So I deduced that this progression was completely spurned by the WSJ's free ten day trial period. I was so excited I even called Mark to let him know how clever I was. I thought that freedom had finally prevailed and here was proof that by opening up content, everyone wins. HOWEVER, Slashdot didn't get their story off of some dude who likes to read the Wall Street Journal. They got it off Carl Bialik, who works for the WSJ, and sent it to them.

Who is Carl Bialik and what's his shtick? Is it incredibly naive of me to be surprised that the mainstream media is sending stories to Slashdot?

Here are the links for the sites above... in order:

Digg
Boing Boing
D-Land 3.0
Waxy.org
The Morning News
Slashdot

Wednesday, May 03, 2006

Amateur Photography - Myspace Style










Just some lighthearted fun at someone else's expense. I think someone needs to come out with a myspace profile photo coffee table book. Say that five times quickly. My question is: when did everyone get so intense?


Tuesday, May 02, 2006

CMCC Follow-Up

I'd write it up myself, but BlogTO has done a better job than I could do. Especially considering they have a video of the press conference for dowload.

Does Zipcar have an SUV?



The illustrious Auto-Sharing initiative based out of Cambridge, Massachusetts is in Toronto! I was walking by the parking lot at Peter and Queen and noticed a sign that said "Zipcar lives here" or something of the like. A quick Google search pulled up the following article from The Globe and Mail, although the Zipcarwebsite lists American sites only:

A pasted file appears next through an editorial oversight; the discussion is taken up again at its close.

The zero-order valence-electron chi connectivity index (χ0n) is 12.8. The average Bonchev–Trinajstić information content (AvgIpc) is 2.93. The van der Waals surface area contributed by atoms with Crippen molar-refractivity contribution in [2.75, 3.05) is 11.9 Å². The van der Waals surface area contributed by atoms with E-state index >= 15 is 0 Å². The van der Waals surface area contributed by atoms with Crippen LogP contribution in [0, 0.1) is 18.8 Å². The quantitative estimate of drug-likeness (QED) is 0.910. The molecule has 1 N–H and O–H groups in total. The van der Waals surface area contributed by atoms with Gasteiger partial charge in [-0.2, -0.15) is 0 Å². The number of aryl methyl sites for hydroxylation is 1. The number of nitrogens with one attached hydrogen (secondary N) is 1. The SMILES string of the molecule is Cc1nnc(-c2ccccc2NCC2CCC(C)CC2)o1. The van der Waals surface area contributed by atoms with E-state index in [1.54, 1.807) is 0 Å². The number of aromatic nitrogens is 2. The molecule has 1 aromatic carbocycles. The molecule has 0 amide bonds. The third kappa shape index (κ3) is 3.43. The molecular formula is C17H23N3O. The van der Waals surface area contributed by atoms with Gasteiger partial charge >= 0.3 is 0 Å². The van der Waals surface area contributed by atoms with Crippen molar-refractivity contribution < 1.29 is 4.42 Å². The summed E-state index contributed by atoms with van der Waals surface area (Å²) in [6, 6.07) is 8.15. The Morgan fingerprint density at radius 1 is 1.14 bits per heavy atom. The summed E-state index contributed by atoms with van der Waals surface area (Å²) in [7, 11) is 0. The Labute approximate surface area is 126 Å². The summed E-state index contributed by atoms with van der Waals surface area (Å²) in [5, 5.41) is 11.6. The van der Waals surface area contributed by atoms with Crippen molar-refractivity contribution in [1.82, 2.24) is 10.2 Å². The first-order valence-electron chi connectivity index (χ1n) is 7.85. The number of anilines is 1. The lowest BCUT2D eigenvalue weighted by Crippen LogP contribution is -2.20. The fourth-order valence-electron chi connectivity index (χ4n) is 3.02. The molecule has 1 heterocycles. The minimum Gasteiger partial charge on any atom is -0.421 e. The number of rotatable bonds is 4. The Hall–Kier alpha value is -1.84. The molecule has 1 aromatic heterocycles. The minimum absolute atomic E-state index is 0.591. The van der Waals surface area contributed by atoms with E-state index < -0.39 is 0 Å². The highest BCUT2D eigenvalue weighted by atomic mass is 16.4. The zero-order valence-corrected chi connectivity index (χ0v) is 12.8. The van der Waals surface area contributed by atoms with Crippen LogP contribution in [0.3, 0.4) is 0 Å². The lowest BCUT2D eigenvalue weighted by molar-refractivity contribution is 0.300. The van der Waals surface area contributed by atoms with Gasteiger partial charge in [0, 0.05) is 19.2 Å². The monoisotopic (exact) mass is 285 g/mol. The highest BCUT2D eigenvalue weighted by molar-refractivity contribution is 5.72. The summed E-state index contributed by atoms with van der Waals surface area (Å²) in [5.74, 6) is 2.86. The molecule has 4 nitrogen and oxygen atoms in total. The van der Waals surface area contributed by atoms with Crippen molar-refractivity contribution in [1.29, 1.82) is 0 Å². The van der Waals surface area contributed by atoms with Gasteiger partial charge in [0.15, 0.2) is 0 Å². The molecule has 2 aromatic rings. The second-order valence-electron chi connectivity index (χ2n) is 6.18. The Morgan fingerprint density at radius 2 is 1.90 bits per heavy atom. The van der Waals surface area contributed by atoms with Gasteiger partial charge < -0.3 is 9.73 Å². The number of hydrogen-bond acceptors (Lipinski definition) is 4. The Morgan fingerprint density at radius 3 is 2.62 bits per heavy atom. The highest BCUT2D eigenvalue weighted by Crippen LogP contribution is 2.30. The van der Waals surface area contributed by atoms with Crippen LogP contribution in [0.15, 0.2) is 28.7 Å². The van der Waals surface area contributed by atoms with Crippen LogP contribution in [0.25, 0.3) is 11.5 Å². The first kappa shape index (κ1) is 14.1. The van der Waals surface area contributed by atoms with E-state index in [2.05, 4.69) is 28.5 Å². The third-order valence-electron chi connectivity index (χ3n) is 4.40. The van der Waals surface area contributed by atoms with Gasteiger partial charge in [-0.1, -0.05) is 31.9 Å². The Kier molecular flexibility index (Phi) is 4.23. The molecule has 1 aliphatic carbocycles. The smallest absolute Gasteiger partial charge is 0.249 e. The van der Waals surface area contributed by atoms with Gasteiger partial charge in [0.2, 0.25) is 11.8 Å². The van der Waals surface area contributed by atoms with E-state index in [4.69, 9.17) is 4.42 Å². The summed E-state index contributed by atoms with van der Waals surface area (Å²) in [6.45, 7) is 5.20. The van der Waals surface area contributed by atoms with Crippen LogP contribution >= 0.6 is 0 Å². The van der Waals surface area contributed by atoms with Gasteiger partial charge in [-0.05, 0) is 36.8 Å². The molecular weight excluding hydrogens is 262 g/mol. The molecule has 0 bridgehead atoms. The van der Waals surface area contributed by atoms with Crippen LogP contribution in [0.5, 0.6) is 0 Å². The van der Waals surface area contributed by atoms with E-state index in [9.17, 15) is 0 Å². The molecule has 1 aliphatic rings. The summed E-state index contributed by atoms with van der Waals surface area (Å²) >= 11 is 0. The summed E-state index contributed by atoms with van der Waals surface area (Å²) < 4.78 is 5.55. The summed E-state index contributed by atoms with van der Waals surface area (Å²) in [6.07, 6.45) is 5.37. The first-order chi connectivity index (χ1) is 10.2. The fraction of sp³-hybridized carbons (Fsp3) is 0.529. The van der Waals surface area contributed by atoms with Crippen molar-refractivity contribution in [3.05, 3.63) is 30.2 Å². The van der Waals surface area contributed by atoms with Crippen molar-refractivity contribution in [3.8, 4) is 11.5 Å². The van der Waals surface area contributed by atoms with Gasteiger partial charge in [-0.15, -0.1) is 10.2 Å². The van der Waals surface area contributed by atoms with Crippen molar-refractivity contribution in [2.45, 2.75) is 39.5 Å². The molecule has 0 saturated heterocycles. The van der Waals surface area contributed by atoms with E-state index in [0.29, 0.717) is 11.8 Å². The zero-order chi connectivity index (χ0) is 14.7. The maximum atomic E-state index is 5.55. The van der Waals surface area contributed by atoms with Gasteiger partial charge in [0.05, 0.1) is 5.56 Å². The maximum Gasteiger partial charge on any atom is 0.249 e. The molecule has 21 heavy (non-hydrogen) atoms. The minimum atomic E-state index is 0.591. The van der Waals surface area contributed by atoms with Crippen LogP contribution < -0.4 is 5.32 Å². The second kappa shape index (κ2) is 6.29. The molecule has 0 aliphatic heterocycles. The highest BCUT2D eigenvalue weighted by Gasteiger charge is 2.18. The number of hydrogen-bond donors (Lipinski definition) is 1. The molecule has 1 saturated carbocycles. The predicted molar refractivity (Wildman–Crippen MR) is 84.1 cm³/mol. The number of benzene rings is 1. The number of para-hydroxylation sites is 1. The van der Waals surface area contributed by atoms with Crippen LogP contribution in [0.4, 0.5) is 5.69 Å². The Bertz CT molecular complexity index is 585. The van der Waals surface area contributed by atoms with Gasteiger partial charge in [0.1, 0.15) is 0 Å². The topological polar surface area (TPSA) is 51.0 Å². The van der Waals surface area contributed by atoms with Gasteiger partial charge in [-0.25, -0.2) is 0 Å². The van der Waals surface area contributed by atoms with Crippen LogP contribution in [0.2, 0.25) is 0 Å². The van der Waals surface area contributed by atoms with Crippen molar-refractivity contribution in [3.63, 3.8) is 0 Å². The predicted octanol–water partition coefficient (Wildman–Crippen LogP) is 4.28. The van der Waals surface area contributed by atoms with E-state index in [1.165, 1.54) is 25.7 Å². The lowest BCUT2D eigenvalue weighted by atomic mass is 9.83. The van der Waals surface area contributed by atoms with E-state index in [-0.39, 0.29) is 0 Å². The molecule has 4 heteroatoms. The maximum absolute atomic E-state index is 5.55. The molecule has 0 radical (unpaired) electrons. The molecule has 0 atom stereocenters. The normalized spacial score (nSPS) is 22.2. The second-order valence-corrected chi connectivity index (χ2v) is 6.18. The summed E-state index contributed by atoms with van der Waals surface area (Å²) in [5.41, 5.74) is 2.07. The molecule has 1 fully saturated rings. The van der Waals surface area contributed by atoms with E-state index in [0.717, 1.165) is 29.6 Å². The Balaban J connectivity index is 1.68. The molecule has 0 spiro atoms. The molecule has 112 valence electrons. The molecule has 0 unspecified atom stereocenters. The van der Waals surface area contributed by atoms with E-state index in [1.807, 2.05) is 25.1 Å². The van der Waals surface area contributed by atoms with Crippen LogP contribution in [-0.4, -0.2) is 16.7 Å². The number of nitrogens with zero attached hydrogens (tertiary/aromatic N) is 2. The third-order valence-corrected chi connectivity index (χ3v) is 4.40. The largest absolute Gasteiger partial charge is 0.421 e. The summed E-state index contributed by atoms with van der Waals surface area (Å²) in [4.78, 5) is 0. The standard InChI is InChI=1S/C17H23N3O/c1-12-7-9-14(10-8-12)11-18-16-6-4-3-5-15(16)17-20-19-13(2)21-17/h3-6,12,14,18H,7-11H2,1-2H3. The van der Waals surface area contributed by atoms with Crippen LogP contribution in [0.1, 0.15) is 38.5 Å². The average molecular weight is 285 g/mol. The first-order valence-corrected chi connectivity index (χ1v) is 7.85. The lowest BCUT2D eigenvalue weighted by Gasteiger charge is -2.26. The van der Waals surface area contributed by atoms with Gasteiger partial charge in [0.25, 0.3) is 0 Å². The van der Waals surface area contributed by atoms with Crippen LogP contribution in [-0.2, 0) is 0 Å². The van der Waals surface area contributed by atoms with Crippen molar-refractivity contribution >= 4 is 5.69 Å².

In major cities across North America, new-age car rental companies such as Zipcar Inc., Seattle-based Flexcar and Toronto's AutoShare - Car Sharing Network Inc. are growing exponentially as young, urban professionals discover the cheap, convenient alternative to car ownership.

Through a combination of aggressive marketing and management savvy, Zipcar has emerged as the leader and most profitable player in the market, propelled by its dominance in New York, the largest and least car-friendly city north of the Rio Grande.


Link to the article here.

London Hates Spraypaint

London, Ontario has passed a bylaw banning spraypaint sales to minors. Much in the same wave of a previous post on NYC's war on markers.

Link to the CBC article:

The city of London, Ont., is taking a tough stand on graffiti, banning the sale of markers and spray paint to anyone under the age of 18.

The new bylaw, which was passed on Monday, is reportedly the first of its kind in the country.

"It took some hard work, but we're the first in Canada to do this and I think it's great," said Coun. Bernie MacDonald, who spearheaded the graffiti bylaw.


The mere fact that Bernie is so proud is laughable. I think they should pass a bylaw against bylaws.

A Brief Overview of the National Film Board

From the CBC Archives:

On May 2, 1939, the film industry receives a major boost. Parliament has asked Scottish filmmaker John Grierson to assess the state of filmmaking in Canada, and he's found a lot to be desired. In response, Prime Minister Mackenzie King creates the National Film Board with Grierson as its director. The NFB would soon establish a reputation for innovation and excellence at home and abroad. When the Academy of Motion Picture Arts and Sciences honours the agency on its 50th anniversary, CBC's Dan Bjarnason looks back on the NFB's many accomplishments.

Link here for the video.

Check out the National Film Board of Canada as well.